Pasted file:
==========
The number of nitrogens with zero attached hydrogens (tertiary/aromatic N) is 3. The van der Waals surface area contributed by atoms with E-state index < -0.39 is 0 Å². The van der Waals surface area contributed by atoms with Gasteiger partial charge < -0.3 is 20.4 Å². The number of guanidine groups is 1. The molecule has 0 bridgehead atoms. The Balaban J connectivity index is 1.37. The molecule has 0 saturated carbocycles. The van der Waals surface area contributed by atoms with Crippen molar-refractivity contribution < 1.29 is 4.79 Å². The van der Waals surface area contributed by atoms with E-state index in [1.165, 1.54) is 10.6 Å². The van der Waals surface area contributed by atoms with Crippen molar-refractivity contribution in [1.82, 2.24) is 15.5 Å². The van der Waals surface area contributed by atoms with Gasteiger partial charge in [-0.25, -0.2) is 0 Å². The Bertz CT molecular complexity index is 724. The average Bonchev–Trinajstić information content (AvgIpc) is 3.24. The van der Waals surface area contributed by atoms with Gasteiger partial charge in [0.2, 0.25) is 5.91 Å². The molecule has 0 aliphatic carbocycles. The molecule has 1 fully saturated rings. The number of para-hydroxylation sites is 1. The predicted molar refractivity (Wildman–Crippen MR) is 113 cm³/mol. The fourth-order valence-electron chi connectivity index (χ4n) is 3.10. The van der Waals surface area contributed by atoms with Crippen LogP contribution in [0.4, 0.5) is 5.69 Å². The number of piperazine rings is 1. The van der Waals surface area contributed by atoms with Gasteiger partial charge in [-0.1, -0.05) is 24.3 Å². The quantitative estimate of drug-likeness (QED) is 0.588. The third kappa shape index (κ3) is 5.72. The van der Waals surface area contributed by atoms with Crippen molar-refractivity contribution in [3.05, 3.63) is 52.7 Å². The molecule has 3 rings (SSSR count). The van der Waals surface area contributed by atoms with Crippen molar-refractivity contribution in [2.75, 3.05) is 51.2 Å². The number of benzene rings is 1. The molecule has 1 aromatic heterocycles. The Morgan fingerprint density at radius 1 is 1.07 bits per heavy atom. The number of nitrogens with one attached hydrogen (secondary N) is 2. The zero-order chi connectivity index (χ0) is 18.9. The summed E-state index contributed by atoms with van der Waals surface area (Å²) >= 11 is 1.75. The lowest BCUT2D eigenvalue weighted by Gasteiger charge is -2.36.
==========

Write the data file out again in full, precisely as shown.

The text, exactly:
The number of nitrogens with zero attached hydrogens (tertiary/aromatic N) is 3. The van der Waals surface area contributed by atoms with E-state index < -0.39 is 0 Å². The van der Waals surface area contributed by atoms with Gasteiger partial charge < -0.3 is 20.4 Å². The number of guanidine groups is 1. The molecule has 0 bridgehead atoms. The Balaban J connectivity index is 1.37. The molecule has 0 saturated carbocycles. The van der Waals surface area contributed by atoms with Crippen molar-refractivity contribution < 1.29 is 4.79 Å². The van der Waals surface area contributed by atoms with E-state index in [1.165, 1.54) is 10.6 Å². The van der Waals surface area contributed by atoms with Crippen molar-refractivity contribution in [1.82, 2.24) is 15.5 Å². The van der Waals surface area contributed by atoms with Gasteiger partial charge in [-0.25, -0.2) is 0 Å². The Bertz CT molecular complexity index is 724. The average Bonchev–Trinajstić information content (AvgIpc) is 3.24. The van der Waals surface area contributed by atoms with Gasteiger partial charge in [0.2, 0.25) is 5.91 Å². The molecule has 0 aliphatic carbocycles. The molecule has 1 fully saturated rings. The number of para-hydroxylation sites is 1. The predicted molar refractivity (Wildman–Crippen MR) is 113 cm³/mol. The fourth-order valence-electron chi connectivity index (χ4n) is 3.10. The van der Waals surface area contributed by atoms with Crippen LogP contribution in [0.4, 0.5) is 5.69 Å². The number of piperazine rings is 1. The van der Waals surface area contributed by atoms with Gasteiger partial charge in [-0.1, -0.05) is 24.3 Å². The quantitative estimate of drug-likeness (QED) is 0.588. The third kappa shape index (κ3) is 5.72. The van der Waals surface area contributed by atoms with Crippen molar-refractivity contribution in [3.05, 3.63) is 52.7 Å². The molecule has 3 rings (SSSR count). The van der Waals surface area contributed by atoms with Crippen molar-refractivity contribution in [2.75, 3.05) is 51.2 Å². The number of benzene rings is 1. The molecule has 1 aromatic heterocycles. The Morgan fingerprint density at radius 1 is 1.07 bits per heavy atom. The number of nitrogens with one attached hydrogen (secondary N) is 2. The zero-order chi connectivity index (χ0) is 18.9. The summed E-state index contributed by atoms with van der Waals surface area (Å²) >= 11 is 1.75. The lowest BCUT2D eigenvalue weighted by Gasteiger charge is -2.36.